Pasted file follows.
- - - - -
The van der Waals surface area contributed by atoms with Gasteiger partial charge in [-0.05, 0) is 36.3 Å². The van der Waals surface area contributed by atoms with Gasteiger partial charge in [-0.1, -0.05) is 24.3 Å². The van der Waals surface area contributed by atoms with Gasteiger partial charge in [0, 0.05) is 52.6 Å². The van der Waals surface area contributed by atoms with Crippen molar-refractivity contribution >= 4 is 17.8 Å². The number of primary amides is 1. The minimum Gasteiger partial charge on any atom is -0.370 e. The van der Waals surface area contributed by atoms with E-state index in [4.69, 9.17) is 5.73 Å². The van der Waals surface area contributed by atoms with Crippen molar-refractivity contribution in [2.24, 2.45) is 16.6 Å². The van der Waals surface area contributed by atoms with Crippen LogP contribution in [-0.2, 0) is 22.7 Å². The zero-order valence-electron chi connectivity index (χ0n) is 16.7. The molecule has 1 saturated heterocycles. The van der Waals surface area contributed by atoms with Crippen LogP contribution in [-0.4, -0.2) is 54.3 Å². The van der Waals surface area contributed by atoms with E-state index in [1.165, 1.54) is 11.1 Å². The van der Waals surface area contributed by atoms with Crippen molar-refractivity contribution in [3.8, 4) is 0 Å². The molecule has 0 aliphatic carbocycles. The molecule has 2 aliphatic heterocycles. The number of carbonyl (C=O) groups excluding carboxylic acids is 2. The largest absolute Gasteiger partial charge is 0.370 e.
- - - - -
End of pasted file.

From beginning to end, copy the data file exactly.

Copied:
The van der Waals surface area contributed by atoms with Gasteiger partial charge in [-0.05, 0) is 36.3 Å². The van der Waals surface area contributed by atoms with Gasteiger partial charge in [-0.1, -0.05) is 24.3 Å². The van der Waals surface area contributed by atoms with Gasteiger partial charge in [0, 0.05) is 52.6 Å². The van der Waals surface area contributed by atoms with Crippen molar-refractivity contribution >= 4 is 17.8 Å². The number of primary amides is 1. The minimum Gasteiger partial charge on any atom is -0.370 e. The van der Waals surface area contributed by atoms with E-state index in [4.69, 9.17) is 5.73 Å². The van der Waals surface area contributed by atoms with Crippen molar-refractivity contribution in [2.24, 2.45) is 16.6 Å². The van der Waals surface area contributed by atoms with Crippen LogP contribution in [-0.2, 0) is 22.7 Å². The zero-order valence-electron chi connectivity index (χ0n) is 16.7. The molecule has 1 saturated heterocycles. The van der Waals surface area contributed by atoms with Crippen LogP contribution in [-0.4, -0.2) is 54.3 Å². The van der Waals surface area contributed by atoms with E-state index in [1.165, 1.54) is 11.1 Å². The van der Waals surface area contributed by atoms with Crippen molar-refractivity contribution in [3.8, 4) is 0 Å². The molecule has 0 aliphatic carbocycles. The molecule has 2 aliphatic heterocycles. The number of carbonyl (C=O) groups excluding carboxylic acids is 2. The largest absolute Gasteiger partial charge is 0.370 e.